Vietgone serves up family, immigration and the Vietnam War with a dash of rap and kung fu fighting

The Royal Manitoba Theatre Centre's Vietgone tells a story of post-Vietnam War immigrants with an unexpected but appealing approach, blending comedy, drama and romance with a bit of rap and a little kung fu fighting.

Royal MTC Warehouse season opener offers an unexpected but appealing mix of drama, romance, comedy

Simu Liu plays Quang in the Royal Manitoba Theatre Centre's stylish production of Vietgone. (Dylan Hewlett/Royal MTC)

In most Western writing about Vietnam, the fall of Saigon in 1975 is an ending to the story. In Vietnamese-American playwright Qui Nguyen's Vietgone, it's a starting point.

The 2015 play, opening the season at the Royal Manitoba Theatre Centre's Warehouse, is "not a story about war — it's a story about falling in love," says Peter Fernandes, who takes on the role of Qui Nguyen in a funny, metatheatrical opening that tells us that the real Nguyen, as playwright, plans to mess around a bit with theatrical convention.

And Vietgone does, with an unexpected but stylish and appealing approach to the story that blends comedy, drama and romance with a bit of rap and a little kung fu fighting.

Yes, it's odd — but for the most part, it works.

Vietgone tells the story of playwright Qui Nguyen's real parents, Tong and Quang (Simu Liu of Kim's Convenience fame, front), as they try to make a new life in America after the Vietnam War. (Dylan Hewlett/Royal MTC)

The story here follows Nguyen's real parents — Quang (Simu Liu, of Kim's Convenience fame), a South Vietnamese pilot, and Tong (Stephanie Sy, seen earlier this season as one of the leads in PTE's Prairie Nurse). 

Post-war, both have ended up in a refugee camp in Arkansas — a situation they react to in wildly different ways.

Tong, who tamps down sentimentality with a tough exterior and biting wit, maintains she has no draw to her home country and is determined to make America her new home.

Quang, meanwhile, is just as determined to find a way to get from middle America back to his family in Vietnam. That's also the goal of Tong's mother, the sharp-tongued Huong (Jennifer Villaverde, in a deliciously nasty performance), whose homesickness manifests in a disdain for the food, the language and the people of America.

Jeff Yung rounds out the cast with a likably goofy turn as Quang's sidekick, Nhan, while Fernandes delights in a series of small supporting parts (his "Hippie Dude" may be worth the price of admission on his own).

From left to right: Jennifer Villaverde, Stephanie Sy, Peter Fernandes and Jeff Yung. Nguyen laces his script with lots of witty humour and a mish-mash of genre and pop culture references, including monologues delivered in the form of rap songs. (Dylan Hewlett/Royal MTC)

Stories of immigration and culture clash aren't new, but Nguyen makes it clear (with great comic style) from the outset that he intends to dispense with stereotype.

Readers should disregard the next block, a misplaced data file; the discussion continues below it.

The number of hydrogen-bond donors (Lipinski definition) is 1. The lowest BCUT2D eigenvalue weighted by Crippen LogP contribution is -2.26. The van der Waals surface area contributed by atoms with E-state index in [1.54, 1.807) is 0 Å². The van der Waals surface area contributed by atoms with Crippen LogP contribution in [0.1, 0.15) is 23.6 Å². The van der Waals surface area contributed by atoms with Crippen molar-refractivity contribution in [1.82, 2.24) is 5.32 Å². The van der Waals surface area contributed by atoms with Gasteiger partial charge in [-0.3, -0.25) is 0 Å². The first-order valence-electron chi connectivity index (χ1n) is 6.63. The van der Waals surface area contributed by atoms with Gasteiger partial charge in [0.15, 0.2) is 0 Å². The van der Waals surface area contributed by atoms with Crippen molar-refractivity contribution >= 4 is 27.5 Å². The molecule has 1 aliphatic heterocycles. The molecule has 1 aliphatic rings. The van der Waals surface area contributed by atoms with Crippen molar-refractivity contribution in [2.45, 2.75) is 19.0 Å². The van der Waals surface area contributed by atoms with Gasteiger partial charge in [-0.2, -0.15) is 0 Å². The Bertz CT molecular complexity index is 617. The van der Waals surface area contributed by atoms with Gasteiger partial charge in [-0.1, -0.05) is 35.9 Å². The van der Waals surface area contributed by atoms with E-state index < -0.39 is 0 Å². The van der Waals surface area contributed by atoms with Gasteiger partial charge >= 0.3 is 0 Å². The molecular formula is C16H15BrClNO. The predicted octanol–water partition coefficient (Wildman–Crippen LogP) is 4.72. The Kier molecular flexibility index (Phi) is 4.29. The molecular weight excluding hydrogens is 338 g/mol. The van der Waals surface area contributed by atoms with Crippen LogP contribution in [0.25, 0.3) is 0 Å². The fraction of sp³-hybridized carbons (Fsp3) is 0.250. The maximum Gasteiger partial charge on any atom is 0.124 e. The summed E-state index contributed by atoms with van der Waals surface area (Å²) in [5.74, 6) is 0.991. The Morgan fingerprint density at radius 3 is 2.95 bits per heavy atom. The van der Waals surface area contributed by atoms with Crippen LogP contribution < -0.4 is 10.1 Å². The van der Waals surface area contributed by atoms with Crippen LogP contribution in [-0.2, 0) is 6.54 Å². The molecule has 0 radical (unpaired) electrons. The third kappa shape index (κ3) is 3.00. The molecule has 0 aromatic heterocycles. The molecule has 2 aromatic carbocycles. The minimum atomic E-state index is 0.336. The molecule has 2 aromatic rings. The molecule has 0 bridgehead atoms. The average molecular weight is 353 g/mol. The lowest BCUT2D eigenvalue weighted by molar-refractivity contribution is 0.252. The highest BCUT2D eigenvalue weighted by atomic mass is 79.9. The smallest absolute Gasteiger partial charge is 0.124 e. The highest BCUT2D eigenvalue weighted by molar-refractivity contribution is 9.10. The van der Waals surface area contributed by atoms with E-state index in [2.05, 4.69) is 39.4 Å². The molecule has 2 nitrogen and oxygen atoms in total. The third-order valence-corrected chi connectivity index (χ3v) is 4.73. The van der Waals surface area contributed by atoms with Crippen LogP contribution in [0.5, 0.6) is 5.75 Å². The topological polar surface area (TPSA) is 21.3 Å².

No broken English, bad accents or "earnest, humourless Asian" tropes here. Instead, he has his characters speaking more like contemporary young adults — underscoring the fact that in 1975, that's exactly what his parents, though strangers in a strange land, were.

That also means Nguyen — telling the story of immigrants through the filter of a gen-X first-generation American — laces his script with lots of witty humour and a mish-mash of genre and pop-culture references. That includes monologues delivered in the form of rap songs (not quite Hamilton-level dope, but delivered with panache, and resulting in what is likely the highest number of "motherf--kers" ever dropped on an MTC stage). 

Director Robert Ross Parker's stylish production makes smart use of Hugh Conacher's video projections to take us through various locales and time periods as the play tells the story of Tong (Stephanie Sy) and Quang (Simu Liu). (Dylan Hewlett/Royal MTC)

There's also a bit of slapstick (a courtship montage between Quang and Tong, interrupted by her protective mother, becomes a nice bit of physical comedy thanks to clever use of the sliding panels that make up Joanna Yu's versatile set).

As well, smart use of Hugh Conacher's video projections takes us through the various locales and time periods the story covers, and yes, there's some kung fu fighting — a pretty great, Bruce Lee-flick-style scrap (wonderfully choreographed by Jacqueline Loewen).

It all mixes together more effectively than you'd think it might in director Robert Ross Parker's inventive and energetic 135-minute (with intermission) production, though the script's winking, tongue-in-cheek tone sometimes undercuts the play's sincerity in the first act.

Not everybody is kung fu fighting in Vietgone, but Peter Fernandes and Simu Liu engage in a Bruce Lee-flick-style scrap, wonderfully choreographed by Jacqueline Loewen. (Dylan Hewlett/Royal MTC)

As the relationship between Quang and Tong — presented by Liu and Sy as believably complicated but still sympathetic characters — grows and shifts, we're drawn into a story that has surprising layers of complexity.

The point Nguyen makes is that the stories we think we know often aren't quite what we thought — whether the story of the Vietnam War, or of "the immigrant experience" in America, or of our parents.

Throw in some good beats and a bit of kung fu fighting, and Vietgone makes for a thoughtful, lively and fresh piece of theatre.

Vietgone runs at the Royal Manitoba Theatre Centre's Tom Hendry Warehouse until Nov. 17.

Simu Liu stars in Vietgone, a story of a family that escapes Vietnam and moves to America, told through kung fu and hip hop music. 4:14


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